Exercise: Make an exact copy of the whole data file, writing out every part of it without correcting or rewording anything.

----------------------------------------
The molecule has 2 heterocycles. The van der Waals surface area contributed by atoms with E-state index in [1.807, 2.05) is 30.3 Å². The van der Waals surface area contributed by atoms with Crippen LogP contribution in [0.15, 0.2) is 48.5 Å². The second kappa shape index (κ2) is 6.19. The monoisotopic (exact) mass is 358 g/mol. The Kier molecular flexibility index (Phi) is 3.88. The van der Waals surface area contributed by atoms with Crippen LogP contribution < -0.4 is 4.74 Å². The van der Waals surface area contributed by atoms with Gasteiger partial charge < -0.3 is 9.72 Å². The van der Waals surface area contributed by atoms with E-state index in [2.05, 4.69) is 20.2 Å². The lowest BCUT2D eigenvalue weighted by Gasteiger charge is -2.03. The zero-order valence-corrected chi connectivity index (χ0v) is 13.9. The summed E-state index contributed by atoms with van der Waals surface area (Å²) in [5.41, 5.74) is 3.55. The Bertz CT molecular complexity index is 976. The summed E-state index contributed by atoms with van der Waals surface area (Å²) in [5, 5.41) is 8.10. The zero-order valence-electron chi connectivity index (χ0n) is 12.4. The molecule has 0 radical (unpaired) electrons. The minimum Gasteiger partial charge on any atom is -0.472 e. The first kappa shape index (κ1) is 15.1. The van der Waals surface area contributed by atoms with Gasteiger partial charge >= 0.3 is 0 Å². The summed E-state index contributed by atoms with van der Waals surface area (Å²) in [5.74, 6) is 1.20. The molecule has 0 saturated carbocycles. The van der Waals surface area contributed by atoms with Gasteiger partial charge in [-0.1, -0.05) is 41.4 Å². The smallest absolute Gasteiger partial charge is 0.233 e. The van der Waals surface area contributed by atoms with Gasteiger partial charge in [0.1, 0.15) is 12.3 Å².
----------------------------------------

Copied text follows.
The molecule has 2 heterocycles. The van der Waals surface area contributed by atoms with E-state index in [1.807, 2.05) is 30.3 Å². The van der Waals surface area contributed by atoms with Crippen LogP contribution in [0.15, 0.2) is 48.5 Å². The second kappa shape index (κ2) is 6.19. The monoisotopic (exact) mass is 358 g/mol. The Kier molecular flexibility index (Phi) is 3.88. The van der Waals surface area contributed by atoms with Crippen LogP contribution < -0.4 is 4.74 Å². The van der Waals surface area contributed by atoms with Gasteiger partial charge < -0.3 is 9.72 Å². The van der Waals surface area contributed by atoms with E-state index in [2.05, 4.69) is 20.2 Å². The lowest BCUT2D eigenvalue weighted by Gasteiger charge is -2.03. The zero-order valence-corrected chi connectivity index (χ0v) is 13.9. The summed E-state index contributed by atoms with van der Waals surface area (Å²) in [5.41, 5.74) is 3.55. The Bertz CT molecular complexity index is 976. The summed E-state index contributed by atoms with van der Waals surface area (Å²) in [5, 5.41) is 8.10. The zero-order valence-electron chi connectivity index (χ0n) is 12.4. The molecule has 0 radical (unpaired) electrons. The minimum Gasteiger partial charge on any atom is -0.472 e. The first kappa shape index (κ1) is 15.1. The van der Waals surface area contributed by atoms with Gasteiger partial charge >= 0.3 is 0 Å². The summed E-state index contributed by atoms with van der Waals surface area (Å²) in [5.74, 6) is 1.20. The molecule has 0 saturated carbocycles. The van der Waals surface area contributed by atoms with Gasteiger partial charge in [-0.1, -0.05) is 41.4 Å². The smallest absolute Gasteiger partial charge is 0.233 e. The van der Waals surface area contributed by atoms with Gasteiger partial charge in [0.1, 0.15) is 12.3 Å².